Stammering speech, or stuttering, has traditionally been thought to be an indication of anxiety or stress. A large amount of evidence, however, has long supported the idea that it must have some genetic component. For instance, identical twins often both stutter, as do other family members. In 2008, scientists at the National Institute of Deafness and Other Communication Disorders identified that those who stuttered often had a mutation in the gene Gnptab. The discovery was particularly interesting, because, previously, the gene had only been believed to be related to “general housekeeping” of the body, such as digestion. How could a gene that affects every cell of the body cause something so mechanical as stuttering?
To further investigate, the researchers decided to duplicate the same Gnptab mutation in mice. While human speech is complex, much of it involves the control of breath and the timing of muscles in the mouth and tongue. As Tim Holy, one of the senior researchers on the study said, “Those kinds of things may be shared all the way from mice to people.” Recording the affected young mice for 3-5 minute intervals, the team noticed that these mice produced a greater frequency of single-syllable squeaks with longer pauses between them when compared with other mice. While not technically the same as stuttering, it is similar to how the hesitations that break up the speech of people who do stutter. Needless to say, the results were encouraging, and carried the promise of potentially finding assistance for millions of people who suffer from the affliction.
Mice, of course, make noises for a reason. When they are in pain, when they meet other mice, or when they want to attract a mate are all reasons why mice use sound to communicate. As the group studied the mice sounds, they discovered that the mice emitted ultrasonic sounds, particularly when the mice detected sex pheromones from a potential mate. These sounds were similar to those heard from whales, dolphins, and birds. But how exactly were mice producing these ultrasonic noises? The general consensus was that was that it must be a mechanism similar to either the whistle of a tea kettle or the resonance from the vibration of vocal cords. Neither would prove to be correct.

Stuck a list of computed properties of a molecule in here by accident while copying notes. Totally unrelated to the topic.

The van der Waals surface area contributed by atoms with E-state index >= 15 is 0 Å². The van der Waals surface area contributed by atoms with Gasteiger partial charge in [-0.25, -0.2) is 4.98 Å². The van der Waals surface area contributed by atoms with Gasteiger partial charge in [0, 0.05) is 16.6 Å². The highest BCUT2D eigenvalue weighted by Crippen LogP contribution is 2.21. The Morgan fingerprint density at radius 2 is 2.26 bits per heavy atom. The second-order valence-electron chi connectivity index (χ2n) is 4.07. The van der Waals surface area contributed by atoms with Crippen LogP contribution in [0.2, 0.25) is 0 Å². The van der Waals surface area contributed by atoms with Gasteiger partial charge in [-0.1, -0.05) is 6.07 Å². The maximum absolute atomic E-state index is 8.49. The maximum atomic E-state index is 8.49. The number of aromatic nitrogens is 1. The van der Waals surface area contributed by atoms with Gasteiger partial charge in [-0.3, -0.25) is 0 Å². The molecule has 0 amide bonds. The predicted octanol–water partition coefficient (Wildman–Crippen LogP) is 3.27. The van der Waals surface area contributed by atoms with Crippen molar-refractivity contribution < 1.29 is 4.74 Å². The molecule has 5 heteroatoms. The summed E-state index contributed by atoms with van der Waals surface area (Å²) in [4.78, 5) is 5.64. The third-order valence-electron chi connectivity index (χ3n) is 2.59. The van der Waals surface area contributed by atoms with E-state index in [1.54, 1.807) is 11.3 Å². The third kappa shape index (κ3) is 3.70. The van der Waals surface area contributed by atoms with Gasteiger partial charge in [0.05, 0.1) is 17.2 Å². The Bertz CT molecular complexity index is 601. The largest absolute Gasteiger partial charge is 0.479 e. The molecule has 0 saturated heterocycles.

A team of scientists from across the world, including those from Cambridge University, Washington State University, and the University of Southern Denmark, used high-speed video cameras (up to 100,000 frames per second!) to make images of the mice larynx and saw something very interesting. The vocal folds remained completely still while the mice produced the ultrasonic sounds. Instead, what was happening was that the mice were pointing a small air jet coming from the windpipe against the inner wall of the larynx. Such a production of ultrasonic sound is completely different than what has been observed in any other animal.
“This mechanism is known only to produce sound in supersonic flow applications, such as vertical takeoff and landing with jet engines, or high-speed subsonic flows, such as jets for rapid cooling of electrical components and turbines,” Dr. Anurag Agarwal, study co-author and head of the Aero-acoustics laboratories at Cambridge’s Department of Engineering, said in a press release about the research. “Mice seem to be doing something very complicated and clever to make ultrasound.”
Future work will look at how the mice use their brains to control the muscles producing these sounds. The study will also help researchers refine the way they look at “mouse speak” as an analogy for human speech. Scientists will be better able to identify which mutations cause changes in vocalization and what the relevant changes in brain structure are for these.
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